Tenth Circuit grants time extension as ACLU files lawsuit challenging Utah’s non-recognition of marriages
January 21, 2014
Two big pieces of news today out of Utah pertaining to the Kitchen v. Herbert case, which last month briefly brought marriage equality to the state after a federal judge invalidated Amendment 3, Utah’s equal marriage ban.
First off, the Tenth Circuit today granted a request filed by the state of Utah seeking a time extension in the expedited briefing schedule that had previously been provided by the appellate court. Originally, the Tenth Circuit had ordered briefing in the appeal of Judge Shelby’s decision in Kitchen to be completed by February 25, but Utah officials asked for a 10-day stay in light of the very recent appointment of a new attorney general and a search for outside counsel conducted by the state.
Although the Tenth Circuit said in its original briefing order that requests for delay were “very strongly discouraged,” the circuit court today granted Utah’s request in part, allowing an extension of seven days. This means that the opening brief will now be due February 3, the response brief will be due February 25, and any reply brief will be due March 4. It is possible that the Tenth Circuit will consider oral arguments in the case during its March 17-21 sitting.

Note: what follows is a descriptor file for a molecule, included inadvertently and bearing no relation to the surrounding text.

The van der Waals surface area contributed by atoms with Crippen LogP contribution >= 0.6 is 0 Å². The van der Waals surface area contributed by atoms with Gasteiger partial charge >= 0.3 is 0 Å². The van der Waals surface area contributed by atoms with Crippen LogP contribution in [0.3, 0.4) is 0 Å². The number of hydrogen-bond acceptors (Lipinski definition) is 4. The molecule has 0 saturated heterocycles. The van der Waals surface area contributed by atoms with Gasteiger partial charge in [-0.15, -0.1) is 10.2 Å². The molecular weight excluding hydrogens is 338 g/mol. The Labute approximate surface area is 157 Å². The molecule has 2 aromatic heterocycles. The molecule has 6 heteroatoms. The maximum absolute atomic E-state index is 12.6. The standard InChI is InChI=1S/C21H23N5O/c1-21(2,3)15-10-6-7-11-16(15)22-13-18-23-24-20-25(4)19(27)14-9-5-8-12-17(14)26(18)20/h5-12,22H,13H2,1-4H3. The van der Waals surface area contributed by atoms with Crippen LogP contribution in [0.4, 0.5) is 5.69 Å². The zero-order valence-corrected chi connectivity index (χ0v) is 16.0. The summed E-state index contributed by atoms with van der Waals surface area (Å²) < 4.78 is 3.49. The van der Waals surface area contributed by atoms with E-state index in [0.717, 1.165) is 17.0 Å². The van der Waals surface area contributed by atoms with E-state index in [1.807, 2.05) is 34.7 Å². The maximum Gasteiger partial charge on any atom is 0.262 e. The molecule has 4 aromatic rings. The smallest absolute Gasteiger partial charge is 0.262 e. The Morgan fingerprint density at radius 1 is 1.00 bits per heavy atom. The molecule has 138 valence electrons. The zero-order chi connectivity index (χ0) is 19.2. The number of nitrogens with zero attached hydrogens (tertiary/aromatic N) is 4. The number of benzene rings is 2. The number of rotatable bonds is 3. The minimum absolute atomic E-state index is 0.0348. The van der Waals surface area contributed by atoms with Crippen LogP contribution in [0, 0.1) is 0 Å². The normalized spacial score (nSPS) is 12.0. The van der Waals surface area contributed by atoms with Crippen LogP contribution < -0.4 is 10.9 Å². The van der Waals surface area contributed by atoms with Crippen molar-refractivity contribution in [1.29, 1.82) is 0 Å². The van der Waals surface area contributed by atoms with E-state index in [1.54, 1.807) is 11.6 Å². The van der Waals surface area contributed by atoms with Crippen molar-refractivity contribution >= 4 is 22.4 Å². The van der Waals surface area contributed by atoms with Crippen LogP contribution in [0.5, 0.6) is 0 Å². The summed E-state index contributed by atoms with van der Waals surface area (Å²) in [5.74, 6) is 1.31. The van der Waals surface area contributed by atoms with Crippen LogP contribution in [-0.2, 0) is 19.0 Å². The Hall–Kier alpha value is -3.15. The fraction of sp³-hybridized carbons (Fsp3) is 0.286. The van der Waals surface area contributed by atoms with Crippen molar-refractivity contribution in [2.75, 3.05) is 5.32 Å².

Also today, the ACLU of Utah and the national ACLU filed a new lawsuit under the name Evans v. Utah seeking a court order instructing Utah to recognize as valid the marriages same-sex couples entered into between the time of Judge Shelby’s ruling and the Supreme Court order staying its effect. The Evans plaintiffs are four same-sex couples who wed in Utah during that period between December 20 and January 6 and whose marriages are now currently ‘on hold’ under orders from Gov. Gary Herbert as the Kitchen appeal proceeds.
“The moment Plaintiffs solemnized their marriages in accordance with Utah law,” the plaintiffs write in their complaint, “they immediately obtained vested rights in the validity and recognition of their marriages under Utah law. Those vested rights are protected by the Due Process Clauses of the Utah and United States Constitutions and must be recognized regardless of the ultimate outcome of the Kitchen litigation.”
In its complaint, the ACLU seeks a court order both recognizing the validity of the plaintiffs’ marriages as well as a judgment stating that “the reimplementation of Amendment 3, the Marriage Limitation Statue, the Marriage Recognition Statute, and any other statute preventing same sex couples from marrying does not retroactively strip recognition from the marriages by same-sex couples entered into pursuant to Utah marriage licenses issued between December 20, 2013 and January 6, 2014.”
You can read the full complaint below via Scribd, courtesy of Equality Case Files and Kathleen.
For more information on Kitchen v. Herbert from The Civil Rights Litigation Clearinghouse, click here.
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